Uncategorized

Le Magnum Opus De Pauline

Paul was the theologians theologian, the pastors pastor, the suffering saint whose inspired words have rippled across time becoming mountainous waves within our Christian religion. His trials for Christ shaped him in such a way so that his message of Christ may shape us. This is nowhere more evident than in his epistle to the Romans.
Romans stands apart from every other undoubted letter for two reasons. First because of its unique style; and second because of its unique situation. Romans is the most systematic of Paul’s letters. Meaning, it comes across less like a conversation and more like an essay. He builds towards certain themes in a well constructed manner. This style likely arises out of the situation into which he writes. Paul had never been to Rome. In every other letter Paul is writing to a church he either founded or had a very strong impact upon its growth. To these, He was a spiritual father; encouraging, firm, and acting as a disciplinarian when necessary. But the relationship with Rome was entirely different. He had no ties outside of Christ and no real knowledge of the character or struggles of that specific church.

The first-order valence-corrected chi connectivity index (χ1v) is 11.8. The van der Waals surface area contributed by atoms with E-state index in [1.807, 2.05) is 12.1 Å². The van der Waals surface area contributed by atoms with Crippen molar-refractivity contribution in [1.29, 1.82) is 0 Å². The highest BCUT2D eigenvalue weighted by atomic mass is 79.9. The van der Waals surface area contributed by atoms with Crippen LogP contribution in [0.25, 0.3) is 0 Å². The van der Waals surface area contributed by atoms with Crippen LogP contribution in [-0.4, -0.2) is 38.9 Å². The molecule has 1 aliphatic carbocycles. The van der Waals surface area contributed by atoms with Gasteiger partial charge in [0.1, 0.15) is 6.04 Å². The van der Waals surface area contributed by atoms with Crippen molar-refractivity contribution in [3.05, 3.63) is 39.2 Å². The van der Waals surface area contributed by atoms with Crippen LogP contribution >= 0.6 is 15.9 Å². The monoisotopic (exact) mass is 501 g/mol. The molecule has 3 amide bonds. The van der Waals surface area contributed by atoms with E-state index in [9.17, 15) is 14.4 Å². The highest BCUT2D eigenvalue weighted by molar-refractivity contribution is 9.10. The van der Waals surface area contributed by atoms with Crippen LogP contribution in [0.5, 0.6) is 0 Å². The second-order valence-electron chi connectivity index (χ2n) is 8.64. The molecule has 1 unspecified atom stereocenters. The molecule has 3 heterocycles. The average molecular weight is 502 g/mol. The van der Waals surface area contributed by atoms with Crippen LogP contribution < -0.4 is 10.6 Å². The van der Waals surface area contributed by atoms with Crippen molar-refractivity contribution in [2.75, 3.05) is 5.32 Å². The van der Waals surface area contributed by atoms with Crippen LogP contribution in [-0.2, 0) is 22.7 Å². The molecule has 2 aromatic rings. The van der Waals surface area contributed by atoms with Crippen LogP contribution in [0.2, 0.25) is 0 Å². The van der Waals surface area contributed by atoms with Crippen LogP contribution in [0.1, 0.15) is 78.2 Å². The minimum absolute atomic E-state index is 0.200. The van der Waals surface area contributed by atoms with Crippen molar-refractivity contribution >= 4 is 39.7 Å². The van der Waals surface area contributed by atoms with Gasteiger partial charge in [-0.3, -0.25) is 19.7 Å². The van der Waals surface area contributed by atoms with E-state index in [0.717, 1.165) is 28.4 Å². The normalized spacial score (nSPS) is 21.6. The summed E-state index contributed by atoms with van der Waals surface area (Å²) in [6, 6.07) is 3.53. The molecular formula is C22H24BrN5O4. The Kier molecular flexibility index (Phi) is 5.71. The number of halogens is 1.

So then, when one reads Romans, both as a historical text and as a piece of Scripture, one must take into account the tone with which Paul writes. He is not writing to amend a situation but to introduce himself. Furthermore, the time period also plays an important role. Romans was likely one of the last, if not the last, letter written by Paul.
This is why it is considered the magnum opus or crowning achievement of Paul. Romans is the product of years of wrestling through the intricacies of the Gospel. It displays the effort Paul put in towards understanding what role the Old Testament scriptures played in shining a light upon the person who was to be the Christ. The epistle also covers a host of relationship and administrative issues. These were problems Paul experienced time and time again in the multitude of churches he had helped found.
As much as Romans was an introduction, it was also the closing speech of a saint. It was the meat of what he believed, with all the depth and flavor only a lifetime of experience can bring.

If this letter was indeed such an achievement, what did he actually take the time to say? 

(Next time we will examine Romans 14)
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